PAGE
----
For Dartmouth students who want to vote in New Hampshire in upcoming elections but are not residents of the state, casting a ballot is about to become more difficult.
Last week, Republican Governor Chris Sununu signed House Bill 1264, which requires that anyone choosing to vote in New Hampshire be a resident of the state. The law is set to take effect in July 2019.
Under the existing election law, college students — even those who are not originally from New Hampshire — can vote in the state because they are “domiciled,” which means that they live here for most of the year without officially being “residents.” When HB 1264 takes effect in 2019, non-residents will need to obtain a New Hampshire driver’s license and register their car in the state in order to become eligible to vote.
Supporters of the bill argue that it will improve the integrity of elections in the state, while opponents, including New Hampshire’s two U.S. senators and two representatives, assert that the new law is a partisan attempt to limit voter turnout among college students.
Government professor Linda Fowler said that under the existing law, it is relatively easy for Dartmouth students to vote because the town of Hanover accepts proof of domicile from the College’s Office of Residential Life.
“And now, the proof is much more demanding,” Fowler said. “Students have to demonstrate that they’ve made a commitment to being in residence, which usually requires registering a car [and] getting a driver’s license.”
Fowler noted that it is especially difficult to obtain a driver’s license in New Hampshire because of a scarcity of license bureaus in the state. She said that the two closest offices to Hanover are in Newport and North Haverill, each of which are about a 45-minute drive from campus.
President of the Dartmouth College Democrats Jennifer West ’20 said that she registered to vote in New Hampshire because she wants to have a say in the decisions that are made at the state and local levels that affect Dartmouth students.
“Students know on a personal level the intricacies and ins and outs of student life, so we’re very qualified to make judgments about policies that will not only affect us, but [also] Dartmouth students for years to come,” West said.
For Devon Kurtz ’20, who is a co-editor-in-chief of the campus publication The Dartmouth Review, the new law would prevent students from making decisions about local issues when they have little experience in New Hampshire outside of Dartmouth.
“We’re here usually 30 weeks out of the year — some of us a bit more — but we’re centered on Dartmouth’s campus,” Kurtz said. “We’re not centered in other residential areas where other people … live and work. We’re not a full part of that community.”
Kurtz cited the example of Article 9, a Hanover ballot measure last year that affected students’ ability to live in derecognized Greek houses. He said that many students went to vote on Article 9 but had no knowledge of other issues that were on the ballot.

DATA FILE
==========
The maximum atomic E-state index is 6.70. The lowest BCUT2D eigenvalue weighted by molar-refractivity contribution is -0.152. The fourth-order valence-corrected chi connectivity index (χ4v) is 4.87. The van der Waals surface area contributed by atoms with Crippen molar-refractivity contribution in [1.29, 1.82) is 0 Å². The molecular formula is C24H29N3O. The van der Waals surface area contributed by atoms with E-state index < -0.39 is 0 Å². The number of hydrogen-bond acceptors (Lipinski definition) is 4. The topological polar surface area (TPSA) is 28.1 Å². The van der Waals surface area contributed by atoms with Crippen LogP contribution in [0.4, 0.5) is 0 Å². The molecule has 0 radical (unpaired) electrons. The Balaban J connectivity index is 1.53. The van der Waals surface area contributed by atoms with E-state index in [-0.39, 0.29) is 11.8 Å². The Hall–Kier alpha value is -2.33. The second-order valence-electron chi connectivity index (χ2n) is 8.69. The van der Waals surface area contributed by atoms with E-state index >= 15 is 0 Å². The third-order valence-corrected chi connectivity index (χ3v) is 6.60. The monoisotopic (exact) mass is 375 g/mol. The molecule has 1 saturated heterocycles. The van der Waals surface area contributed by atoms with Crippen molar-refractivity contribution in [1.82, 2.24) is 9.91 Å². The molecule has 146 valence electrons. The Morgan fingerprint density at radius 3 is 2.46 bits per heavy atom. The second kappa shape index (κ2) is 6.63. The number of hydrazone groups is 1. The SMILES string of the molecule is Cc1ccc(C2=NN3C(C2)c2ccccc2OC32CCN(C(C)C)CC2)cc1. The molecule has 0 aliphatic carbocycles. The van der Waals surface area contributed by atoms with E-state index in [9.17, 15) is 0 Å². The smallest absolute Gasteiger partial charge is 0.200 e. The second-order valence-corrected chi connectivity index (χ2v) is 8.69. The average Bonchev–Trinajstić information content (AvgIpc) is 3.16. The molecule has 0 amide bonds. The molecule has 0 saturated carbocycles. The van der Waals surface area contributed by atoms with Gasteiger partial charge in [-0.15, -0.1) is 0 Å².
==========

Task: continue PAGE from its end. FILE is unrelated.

“I don’t think we have that much interest in the Hanover community other than Dartmouth,” Kurtz said. “Students were making uninformed decisions that affect the people who actually live here all the time.”
On the other hand, West said that Dartmouth students should be able to vote on local issues that have an impact on student life.
“With issues such as Article 9 that directly affect student housing and other issues that have concrete implications for college students, I think we are probably the best people, the most qualified, to be able to vote on those issues,” West said.
Initially, Sununu had signaled that he was opposed to the bill — which was passed by the Republican-led state legislature earlier this year — even questioning the bill’s constitutionality. In May, Sununu continued to publicly oppose the bill and sent it to the state Supreme Court for an advisory opinion. On July 12, the court ruled 3-2 in favor of the bill’s constitutionality, and Sununu signed the bill the next day.
West said that Sununu’s decision to sign the bill was to be expected given his previous positions on other legislation affecting student voting.
“It’s unsurprising to me that he signed it in the end, but it’s frustrating and disappointing that he chose to betray his voters by telling them that he would veto the bill and then [went] back on his word,” West said.
Fowler said that she wouldn’t speculate on Sununu’s motives, but noted that he probably signed the bill based on a political calculation.
“Given the fears of a blue wave in the 2018 election [and] given how unpopular Trump is in the state, I think that pragmatic politics probably outweighed his dislike of the bill,” Fowler said.
Fowler explained that Democrats in New Hampshire often rely on student voters, given the state’s status as a swing state, and that New Hampshire college students may have played a key role in the 2016 presidential and U.S. Senate elections — both of which were decided by a couple thousand votes.
Although the new law will potentially decrease the number of Dartmouth students who vote in New Hampshire, Kurtz said that students should take a more nuanced look at the issue.
“I understand why people are upset; I just think that it’s misplaced,” Kurtz said. “Their political voice is not being stifled, but their political voice here is being affected.”